The Coral Triangle: A Hotspot for Submarine Groundwater Discharge

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Nguyen, Amber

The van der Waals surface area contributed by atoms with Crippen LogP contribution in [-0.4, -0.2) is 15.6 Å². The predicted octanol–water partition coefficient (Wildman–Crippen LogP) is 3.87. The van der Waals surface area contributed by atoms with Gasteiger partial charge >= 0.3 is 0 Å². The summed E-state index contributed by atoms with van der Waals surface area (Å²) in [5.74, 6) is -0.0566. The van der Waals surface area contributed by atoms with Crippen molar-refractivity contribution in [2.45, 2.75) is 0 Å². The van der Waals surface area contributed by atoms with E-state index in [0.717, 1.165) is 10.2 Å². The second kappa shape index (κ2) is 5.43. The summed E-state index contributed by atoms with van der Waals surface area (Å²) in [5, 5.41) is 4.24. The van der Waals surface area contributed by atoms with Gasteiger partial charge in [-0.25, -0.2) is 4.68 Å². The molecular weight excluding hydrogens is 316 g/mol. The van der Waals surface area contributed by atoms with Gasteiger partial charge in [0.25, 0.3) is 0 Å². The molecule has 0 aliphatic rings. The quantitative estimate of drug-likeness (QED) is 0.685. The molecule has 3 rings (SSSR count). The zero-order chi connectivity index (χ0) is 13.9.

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Coral reefs are some of the most biologically diverse habitats in the world. They provide economic value to many coastal communities through fisheries and tourism. Coral reef ecosystems are especially valuable in the Coral Triangle (CT), an area in the western Pacific Ocean. Several local and regional studies have focused on geochemical and ecological research in the CT. Studies focusing on hydrologic connections and inputs from land to sea are much less common, although these have implications for coastal water quality and ecosystem health. This research explores the global patterns of submarine groundwater discharge (SGD) and investigates the spatial connection between SGD rates and coral reefs. We hypothesized that SGD rates are higher in the CT versus the rest of the world. To test this hypothesis, global SGD data from two previous studies (Luijendijk et al., 2020; Zhou et al., 2019) were analyzed. The analysis included the use of GIS software and statistical methods. Student T-tests and Mann-Whitney U-tests were performed on the data to determine statistical differences between SGD values in the CT versus those outside. Results from both the Zhou et al. and Luijendijk et al. data demonstrate that SGD values are higher in the Coral Triangle than in the rest of the globe. Future work will explore the spatial relationship between volcanoes and coral reefs to determine whether volcanic activity correlates with SGD. The findings will help establish the environmental context under which the coral reefs of the CT thrive and identify potential threats to these crucial ecosystems.


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